HL Deb 15 August 1911 vol 9 cc1102-9

Order of the Day for the House to be put into Committee, read.


My Lords, on Thursday last, when your Lordships were good enough to give a Second Reading to this Bill, I said that I would defer any remarks that I might think it necessary to make until your Lordships reached the stage of Committee, and therefore I propose to make them now on the Motion that the House do resolve itself into Committee. This is a Bill which originated, I believe, with Mr. Hayes Fisher, but which was afterwards taken up and carried through the House of Commons in concert with the Government. At the present stage it comes to your Lordships' House containing certain Amendments of the Old Age Pensions Act, 1908, which it has been found necessary to make to meet defects which have developed in the course of the administration of the Act. I do not think it is at all likely that your Lordships would wish to alter any of its provisions. Indeed, I do not know that your Lordships have the power to do so.

But I would like to call attention to two of the clauses, because I think they furnish an illustration of the way in which His Majesty's Government very frequently refuse to accept Amendments inserted by your Lordships' House which they afterwards find were absolutely necessary and which this House was perfectly right in making. Clause 2, subsection (1), paragraph (a) of this Bill runs as follows— In calculating, for the purpose of the principal Act, the means of a person, account shall be taken of— (a) the yearly value of any property belonging to that person (not being property personally used or enjoyed by him) which is invested, or is otherwise put to profitable use by him, or which, though capable of investment or profitable use, is not so invested or put to profitable use by him, the yearly value of that property being taken to be one-twentieth part of the capital value thereof. That subsection deals with the case of persons who have money and who keep it in such a way that it does not furnish any interest. This Bill proposes to regard that money as having been invested at 5 per cent. I must say 5 per cent. sounds to me rather a high rate of interest to obtain, but still there it is, and I believe that that provision was proposed by His Majesty's Government and inserted in concert with them.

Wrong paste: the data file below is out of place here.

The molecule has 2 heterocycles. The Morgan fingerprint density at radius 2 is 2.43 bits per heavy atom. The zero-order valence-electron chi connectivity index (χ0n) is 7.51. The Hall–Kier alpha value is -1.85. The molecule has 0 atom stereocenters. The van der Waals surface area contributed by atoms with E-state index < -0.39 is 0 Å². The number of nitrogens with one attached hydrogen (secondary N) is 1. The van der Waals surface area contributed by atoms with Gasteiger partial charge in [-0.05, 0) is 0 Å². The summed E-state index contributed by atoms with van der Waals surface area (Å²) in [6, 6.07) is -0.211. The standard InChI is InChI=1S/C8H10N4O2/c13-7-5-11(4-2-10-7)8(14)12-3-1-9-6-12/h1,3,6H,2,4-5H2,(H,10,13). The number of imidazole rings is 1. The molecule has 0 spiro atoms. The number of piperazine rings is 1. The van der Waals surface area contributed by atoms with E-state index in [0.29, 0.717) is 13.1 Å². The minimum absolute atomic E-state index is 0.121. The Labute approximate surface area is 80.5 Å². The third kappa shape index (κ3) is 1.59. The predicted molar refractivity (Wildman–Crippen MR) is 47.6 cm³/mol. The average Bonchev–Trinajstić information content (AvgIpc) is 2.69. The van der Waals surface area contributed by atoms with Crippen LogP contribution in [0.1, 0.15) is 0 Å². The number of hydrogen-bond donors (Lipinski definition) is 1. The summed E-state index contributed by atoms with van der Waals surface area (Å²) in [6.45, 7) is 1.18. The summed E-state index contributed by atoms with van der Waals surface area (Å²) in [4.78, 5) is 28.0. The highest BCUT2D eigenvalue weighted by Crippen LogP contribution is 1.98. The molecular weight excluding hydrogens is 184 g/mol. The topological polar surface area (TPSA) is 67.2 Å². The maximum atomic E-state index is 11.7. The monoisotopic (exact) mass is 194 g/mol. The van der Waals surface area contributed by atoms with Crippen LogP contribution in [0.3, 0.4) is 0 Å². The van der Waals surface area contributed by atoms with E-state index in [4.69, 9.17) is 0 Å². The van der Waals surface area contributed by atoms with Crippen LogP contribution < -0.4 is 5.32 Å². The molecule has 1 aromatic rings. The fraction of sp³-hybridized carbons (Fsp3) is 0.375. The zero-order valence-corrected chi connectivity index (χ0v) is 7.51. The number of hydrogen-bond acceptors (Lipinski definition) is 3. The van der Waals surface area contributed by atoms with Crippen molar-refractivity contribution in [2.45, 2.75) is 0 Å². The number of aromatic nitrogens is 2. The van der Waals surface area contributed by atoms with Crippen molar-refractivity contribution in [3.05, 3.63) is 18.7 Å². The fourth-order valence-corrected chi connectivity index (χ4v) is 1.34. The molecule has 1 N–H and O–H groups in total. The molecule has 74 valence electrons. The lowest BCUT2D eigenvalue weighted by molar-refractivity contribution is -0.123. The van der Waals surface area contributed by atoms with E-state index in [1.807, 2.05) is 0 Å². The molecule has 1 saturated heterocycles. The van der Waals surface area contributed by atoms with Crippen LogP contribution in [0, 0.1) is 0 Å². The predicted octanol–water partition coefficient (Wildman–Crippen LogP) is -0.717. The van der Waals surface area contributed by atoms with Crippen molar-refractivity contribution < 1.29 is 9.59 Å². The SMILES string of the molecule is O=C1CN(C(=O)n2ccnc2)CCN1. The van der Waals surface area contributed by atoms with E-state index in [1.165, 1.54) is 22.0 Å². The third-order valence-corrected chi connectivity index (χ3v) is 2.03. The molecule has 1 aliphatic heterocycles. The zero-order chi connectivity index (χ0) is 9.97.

Really when we think of the history of this matter it is very absurd. When the Bill of 1908 was before this House Lord St. Aldwyn pointed out that it was quite clear that there would be persons possessing as much as £1,000 or £2,000 which they would keep in a stocking, or at all events not put out at interest, and the result would be that they would, notwithstanding, draw a pension from the taxpayers. On the Motion of the noble Viscount (Lord St. Aldwyn) these words were inserted— So as to produce the largest income that can be reasonably obtained from it. That Amendment was sent to the House of Commons, but as soon as it reached that House what happened? Mr. Lloyd George said— I want to submit to you, Sir, that this is an infringement of the privileges of this House. The effect of it would undoubtedly be to diminish the number of those who could claim a pension. Of course it would; that was exactly what it was intended for. Mr. Lloyd George proceeded— The effect of the Lords Amendment is this. The pension officer would be obliged to recognise the income of a man, not in accordance with what it actually is, but in accordance with what it ought to be if he invested his money in a different way. As we know, Mr. Lloyd George deals with land, not according to the income derived from it, but according to the income which he says ought to be derived from it. Then he continued— For instance, if he invested it in Consols the pension officer might say, 'You are only getting 2½ per cent. for your money and you should invest it at 5 per cent.,' or, if he had £200 in the Post Office Savings Bank, he might say, 'You ought not to invest it in the Post Office Savings Bank. If you were to invest it in some industrial security which you might acquire you would get 5½ per cent.' What is Mr. Lloyd George saying now? He is saying in this Bill that the man must invest at 5 per cent., and if he has not so invested the money he will be considered as having invested it at 5 per cent. Then Mr. Speaker said— I have considered this question, and I think the Lords Amendment is really an explanation of the words profitable use.' Who is to say whether a man has properly or improperly used his money? What is intended by the words profitably used?' These are vague, general words, and it seems to me that the explanation of the words is that the money is so invested 'as to produce the largest income that can be reasonably obtained from it.' An investment in Consols would not in many circumstances, but might in others, be the largest income that could be reasonably obtained. That is a matter of argument. Mr. Speaker continued— I think it would be the doctrine of privilege run mad to insist upon this as a breach of privilege. Then there was further discussion, and in the end the question was put "That the House disagree with the Lords in the said Amendment," and that was carried.